I’m a little behind on Recent Reads post. I’ve actually just started book 18, so I have a couple of books to update about.
Book 16 was also the fourth pick for book club (Katie and I). She looked through my To-Read list on Goodreads and picked this one, because she didn’t know that the HBO show of the same name was inspired by it. I was more than happy to read it, since it’s been on that list for quite some time.
This is the second book I have read by Tom Perrotta, the first being Little Children. I read that back in my college days (probably 2007?), so I don’t recall every detail. I just remembered everything being very dramatic yet quiet.
My fear was that The Leftovers would be a lot like our attempt at reading Life After Life and that it would sound better than it was executed. I can say that that’s not true. I was engaged very quickly and enjoyed reading this book.
The Leftovers is about what happens when millions of people in the world suddenly disappear in what they eventually call the Sudden Departure (though the religious call it the rapture). Many things happen as people try to go on living life after the loss of loved ones and the unknown reason behind it all. In the book, we are shown the perspective of 5 different people, 4 of which are the members of the Garvey family. Kevin, the father, has become the mayor of Mapleton 3 years after the event. He is trying to maintain hope in the community while dealing with the loss of Laurie, his wife, who joined a group called the Guilty Remnant. The GR is filled with people who dress only in white, take a vow of silence, and smoke cigarettes (though I still don’t fully understand the reasoning behind that). They believe they were left behind because they weren’t worthy in God’s eyes, so they must make up for it in their own way. Laurie left her whole family behind to join this group. Their daughter Jill is a teenager, so frustrated with the loss of her mother and those troubling teen years that she shaves her head and gets in with the wrong girl, getting high, drinking, and ditching school. And their son, Tom, has become a volunteer of a man called “Holy Wayne” who started the Healing Hug Movement, telling the world that he can remove their pain through hugs.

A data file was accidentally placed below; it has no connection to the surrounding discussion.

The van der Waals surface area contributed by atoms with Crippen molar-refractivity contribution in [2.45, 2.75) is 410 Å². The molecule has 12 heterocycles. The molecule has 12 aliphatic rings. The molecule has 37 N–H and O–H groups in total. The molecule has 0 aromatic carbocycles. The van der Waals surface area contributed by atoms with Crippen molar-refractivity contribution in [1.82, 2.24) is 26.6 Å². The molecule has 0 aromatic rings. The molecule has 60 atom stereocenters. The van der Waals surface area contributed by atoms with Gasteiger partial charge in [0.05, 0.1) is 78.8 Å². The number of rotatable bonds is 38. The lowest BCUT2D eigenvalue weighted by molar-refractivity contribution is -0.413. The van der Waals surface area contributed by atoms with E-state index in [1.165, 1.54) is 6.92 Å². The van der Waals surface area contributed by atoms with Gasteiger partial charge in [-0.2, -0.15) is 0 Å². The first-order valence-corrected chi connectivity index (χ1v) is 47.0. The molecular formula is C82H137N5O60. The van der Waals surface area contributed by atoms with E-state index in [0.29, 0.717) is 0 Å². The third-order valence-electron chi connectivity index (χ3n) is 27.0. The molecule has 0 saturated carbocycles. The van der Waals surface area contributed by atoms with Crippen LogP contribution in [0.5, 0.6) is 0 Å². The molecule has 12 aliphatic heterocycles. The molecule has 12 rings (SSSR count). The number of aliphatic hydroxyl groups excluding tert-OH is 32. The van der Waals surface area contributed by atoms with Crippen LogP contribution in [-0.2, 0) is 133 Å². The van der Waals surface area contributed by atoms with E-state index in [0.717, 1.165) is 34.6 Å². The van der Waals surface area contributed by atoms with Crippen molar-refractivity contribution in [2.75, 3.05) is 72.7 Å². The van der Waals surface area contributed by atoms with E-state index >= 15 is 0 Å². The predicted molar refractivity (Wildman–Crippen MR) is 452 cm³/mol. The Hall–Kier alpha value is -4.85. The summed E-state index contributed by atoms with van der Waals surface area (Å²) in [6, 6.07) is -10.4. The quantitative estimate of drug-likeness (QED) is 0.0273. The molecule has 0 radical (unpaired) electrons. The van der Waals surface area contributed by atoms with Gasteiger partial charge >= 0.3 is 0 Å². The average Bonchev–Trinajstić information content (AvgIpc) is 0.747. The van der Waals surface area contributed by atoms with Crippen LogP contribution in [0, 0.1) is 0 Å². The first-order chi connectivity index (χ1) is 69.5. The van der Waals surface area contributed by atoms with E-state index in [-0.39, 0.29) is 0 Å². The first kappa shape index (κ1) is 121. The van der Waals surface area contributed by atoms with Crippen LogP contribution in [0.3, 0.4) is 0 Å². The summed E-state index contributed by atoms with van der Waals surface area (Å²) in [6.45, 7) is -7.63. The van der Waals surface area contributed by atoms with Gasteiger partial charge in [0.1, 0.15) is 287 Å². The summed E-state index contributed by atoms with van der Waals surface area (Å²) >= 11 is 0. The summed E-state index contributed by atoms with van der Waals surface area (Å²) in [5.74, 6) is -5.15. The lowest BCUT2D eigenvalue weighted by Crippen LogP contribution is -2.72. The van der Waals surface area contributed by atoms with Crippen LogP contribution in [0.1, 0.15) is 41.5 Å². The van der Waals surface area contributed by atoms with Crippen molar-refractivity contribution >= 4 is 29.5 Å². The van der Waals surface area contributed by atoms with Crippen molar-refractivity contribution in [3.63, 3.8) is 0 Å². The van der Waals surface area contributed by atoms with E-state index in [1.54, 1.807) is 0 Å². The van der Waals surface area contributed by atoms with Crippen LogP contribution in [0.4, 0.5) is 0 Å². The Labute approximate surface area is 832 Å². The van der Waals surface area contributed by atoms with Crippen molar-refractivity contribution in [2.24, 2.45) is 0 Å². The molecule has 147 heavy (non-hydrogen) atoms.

I loved reading about the various groups of people in the world who are dealing with the departure in their own ways, religious or otherwise. I think Perrotta just knows how to tell a story about suburbia, something we always like to think of as calm and innocent but is always holding secrets underneath.
Katie and I still haven’t met to discuss the book, but I’m so glad that we read this one. I really believe that we will have plenty to talk about. If you’ve seen the show, I don’t believe it will be super similar to the book, other than the character names and groupings. I’m curious to see it one day, but for now I am pleased with the story the book told.